Two days after going home, Nate had another court date, and though I shouldn’t have gone, I needed the judge to see how much I needed Nate home with me.
I stood at the front of the courtroom again, trembling, still bruised, merely skin and bones. I pleaded with the judge, told him how I just got out of the hospital, how we had two boys who needed both parents, and how I was already hardly able to care for them. I feared this admission might bring social services to my door, but I needed Nate.
Stars started creeping into my head then, and I recognized the darkness for what it was: I was passing out.
In the blurry black, I felt myself led to a chair, and I overheard the district attorney saying, “She’s faking it, Your Honor.” It was silent then as I succumbed to the full darkness for a few moments, but as I came to, someone was whispering in my ear.
“He’s coming home, honey.”
The judge said, “But make no mistake. I’m releasing you because I feel sorry for your wife and children, not because I think you will stay out. Prove me wrong.”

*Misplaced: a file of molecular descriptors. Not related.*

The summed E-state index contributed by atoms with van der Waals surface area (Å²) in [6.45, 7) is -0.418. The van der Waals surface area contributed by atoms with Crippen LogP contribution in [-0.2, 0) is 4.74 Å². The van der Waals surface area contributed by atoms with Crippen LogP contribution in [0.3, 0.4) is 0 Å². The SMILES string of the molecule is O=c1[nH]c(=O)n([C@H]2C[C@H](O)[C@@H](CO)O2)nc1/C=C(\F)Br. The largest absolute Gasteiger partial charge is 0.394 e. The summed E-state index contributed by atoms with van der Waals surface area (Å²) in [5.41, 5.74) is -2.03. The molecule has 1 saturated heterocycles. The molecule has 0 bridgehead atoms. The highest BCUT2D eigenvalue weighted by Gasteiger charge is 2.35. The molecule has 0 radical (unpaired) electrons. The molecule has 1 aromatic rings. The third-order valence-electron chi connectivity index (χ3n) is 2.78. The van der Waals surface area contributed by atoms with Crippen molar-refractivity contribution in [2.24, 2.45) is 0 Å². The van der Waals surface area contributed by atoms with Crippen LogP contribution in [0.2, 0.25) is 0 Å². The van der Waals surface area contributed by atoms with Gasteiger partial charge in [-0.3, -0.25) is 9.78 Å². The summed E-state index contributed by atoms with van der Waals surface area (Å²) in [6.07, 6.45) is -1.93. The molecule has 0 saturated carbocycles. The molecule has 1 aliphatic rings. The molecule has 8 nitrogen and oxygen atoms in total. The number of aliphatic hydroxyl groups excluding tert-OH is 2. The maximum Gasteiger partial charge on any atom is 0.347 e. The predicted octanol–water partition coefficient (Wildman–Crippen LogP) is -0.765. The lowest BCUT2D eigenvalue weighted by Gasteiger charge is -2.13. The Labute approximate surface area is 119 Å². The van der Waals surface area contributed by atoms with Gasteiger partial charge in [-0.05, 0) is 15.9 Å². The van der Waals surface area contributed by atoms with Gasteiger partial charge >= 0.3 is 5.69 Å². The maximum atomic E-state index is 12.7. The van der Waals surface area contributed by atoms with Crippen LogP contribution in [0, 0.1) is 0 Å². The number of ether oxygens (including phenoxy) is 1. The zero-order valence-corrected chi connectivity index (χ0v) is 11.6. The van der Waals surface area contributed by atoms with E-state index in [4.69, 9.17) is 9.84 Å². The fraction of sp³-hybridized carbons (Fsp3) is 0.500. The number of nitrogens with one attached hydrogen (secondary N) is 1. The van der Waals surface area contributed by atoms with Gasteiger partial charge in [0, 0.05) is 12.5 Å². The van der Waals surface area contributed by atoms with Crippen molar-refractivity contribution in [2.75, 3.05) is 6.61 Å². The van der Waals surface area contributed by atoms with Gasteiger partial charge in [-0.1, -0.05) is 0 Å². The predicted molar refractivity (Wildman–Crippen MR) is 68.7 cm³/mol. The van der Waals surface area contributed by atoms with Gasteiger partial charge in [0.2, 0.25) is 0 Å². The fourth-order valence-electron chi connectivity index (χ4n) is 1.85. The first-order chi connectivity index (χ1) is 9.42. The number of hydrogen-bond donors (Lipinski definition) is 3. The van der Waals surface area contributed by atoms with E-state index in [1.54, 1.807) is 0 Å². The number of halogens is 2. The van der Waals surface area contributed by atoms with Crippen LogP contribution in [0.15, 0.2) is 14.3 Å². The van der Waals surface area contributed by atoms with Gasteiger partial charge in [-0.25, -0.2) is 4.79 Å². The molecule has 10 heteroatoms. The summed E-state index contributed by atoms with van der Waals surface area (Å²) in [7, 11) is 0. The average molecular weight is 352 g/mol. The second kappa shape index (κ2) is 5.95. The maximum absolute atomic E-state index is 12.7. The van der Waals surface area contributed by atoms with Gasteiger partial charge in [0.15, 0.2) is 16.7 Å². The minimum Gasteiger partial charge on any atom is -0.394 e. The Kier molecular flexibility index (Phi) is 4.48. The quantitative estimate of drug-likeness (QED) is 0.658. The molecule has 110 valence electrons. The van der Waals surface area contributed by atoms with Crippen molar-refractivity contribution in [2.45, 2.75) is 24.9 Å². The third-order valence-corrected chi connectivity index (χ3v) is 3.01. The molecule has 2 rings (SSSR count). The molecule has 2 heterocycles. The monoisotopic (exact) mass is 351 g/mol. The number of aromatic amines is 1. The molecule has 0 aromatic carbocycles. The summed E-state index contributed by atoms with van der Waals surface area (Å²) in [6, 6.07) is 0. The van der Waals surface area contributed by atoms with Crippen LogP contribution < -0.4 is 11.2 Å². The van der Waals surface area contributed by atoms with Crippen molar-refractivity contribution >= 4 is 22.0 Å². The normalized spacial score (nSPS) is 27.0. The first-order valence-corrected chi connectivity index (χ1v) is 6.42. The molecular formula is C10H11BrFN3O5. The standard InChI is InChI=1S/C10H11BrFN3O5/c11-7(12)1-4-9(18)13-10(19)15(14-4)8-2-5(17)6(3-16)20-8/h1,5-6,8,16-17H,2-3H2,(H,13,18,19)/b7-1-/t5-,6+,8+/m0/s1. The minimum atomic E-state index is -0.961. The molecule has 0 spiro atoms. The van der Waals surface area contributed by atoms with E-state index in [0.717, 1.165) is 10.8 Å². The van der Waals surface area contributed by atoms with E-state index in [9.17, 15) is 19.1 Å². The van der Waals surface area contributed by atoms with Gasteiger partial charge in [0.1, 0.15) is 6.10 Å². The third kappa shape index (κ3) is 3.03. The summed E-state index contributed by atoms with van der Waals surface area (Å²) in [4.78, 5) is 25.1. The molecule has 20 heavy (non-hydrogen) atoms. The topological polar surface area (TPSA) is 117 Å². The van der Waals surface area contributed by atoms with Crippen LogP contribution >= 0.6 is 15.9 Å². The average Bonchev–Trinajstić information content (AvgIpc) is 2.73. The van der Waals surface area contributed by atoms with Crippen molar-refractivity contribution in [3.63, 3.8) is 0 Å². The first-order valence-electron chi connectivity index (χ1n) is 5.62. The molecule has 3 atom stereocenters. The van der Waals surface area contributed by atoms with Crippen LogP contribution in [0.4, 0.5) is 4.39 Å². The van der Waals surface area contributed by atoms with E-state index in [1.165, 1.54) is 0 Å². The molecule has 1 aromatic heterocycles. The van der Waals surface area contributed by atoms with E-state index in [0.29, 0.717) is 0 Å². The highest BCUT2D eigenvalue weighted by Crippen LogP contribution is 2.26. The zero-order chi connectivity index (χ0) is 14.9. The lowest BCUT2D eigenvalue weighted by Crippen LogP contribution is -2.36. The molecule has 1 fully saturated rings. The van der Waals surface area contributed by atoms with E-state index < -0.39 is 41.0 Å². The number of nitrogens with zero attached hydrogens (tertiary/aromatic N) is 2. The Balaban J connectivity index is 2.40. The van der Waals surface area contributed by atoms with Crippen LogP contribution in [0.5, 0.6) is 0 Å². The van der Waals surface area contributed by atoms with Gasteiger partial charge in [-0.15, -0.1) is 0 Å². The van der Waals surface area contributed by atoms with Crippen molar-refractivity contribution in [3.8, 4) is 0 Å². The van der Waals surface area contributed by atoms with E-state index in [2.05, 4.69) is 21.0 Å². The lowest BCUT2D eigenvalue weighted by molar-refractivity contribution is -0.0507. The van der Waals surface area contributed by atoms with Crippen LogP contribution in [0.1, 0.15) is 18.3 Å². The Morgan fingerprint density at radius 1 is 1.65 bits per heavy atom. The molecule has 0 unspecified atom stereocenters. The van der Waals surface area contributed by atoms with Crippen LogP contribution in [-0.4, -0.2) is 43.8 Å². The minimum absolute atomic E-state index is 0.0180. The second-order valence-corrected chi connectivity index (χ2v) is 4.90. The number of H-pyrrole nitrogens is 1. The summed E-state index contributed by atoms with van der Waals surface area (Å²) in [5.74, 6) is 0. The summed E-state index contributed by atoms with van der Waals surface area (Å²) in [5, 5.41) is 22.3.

I didn’t have the energy to look up and thank the judge, or even to smile, but finally, finally Nate was coming home and everything was going to be ok. This time would be different. It had to be.
About Angela Giles Klocke – I’m a Colorado-based speaker, writer, advocate, and princess! I am also a survivor of child abuse, sexual assault, domestic violence, and more. I would love to speak to your group, school, or organization. Catch my TEDx Colorado Springs Talk on abuse, violence, and talking about uncomfortable topics, coming soon. Contact me!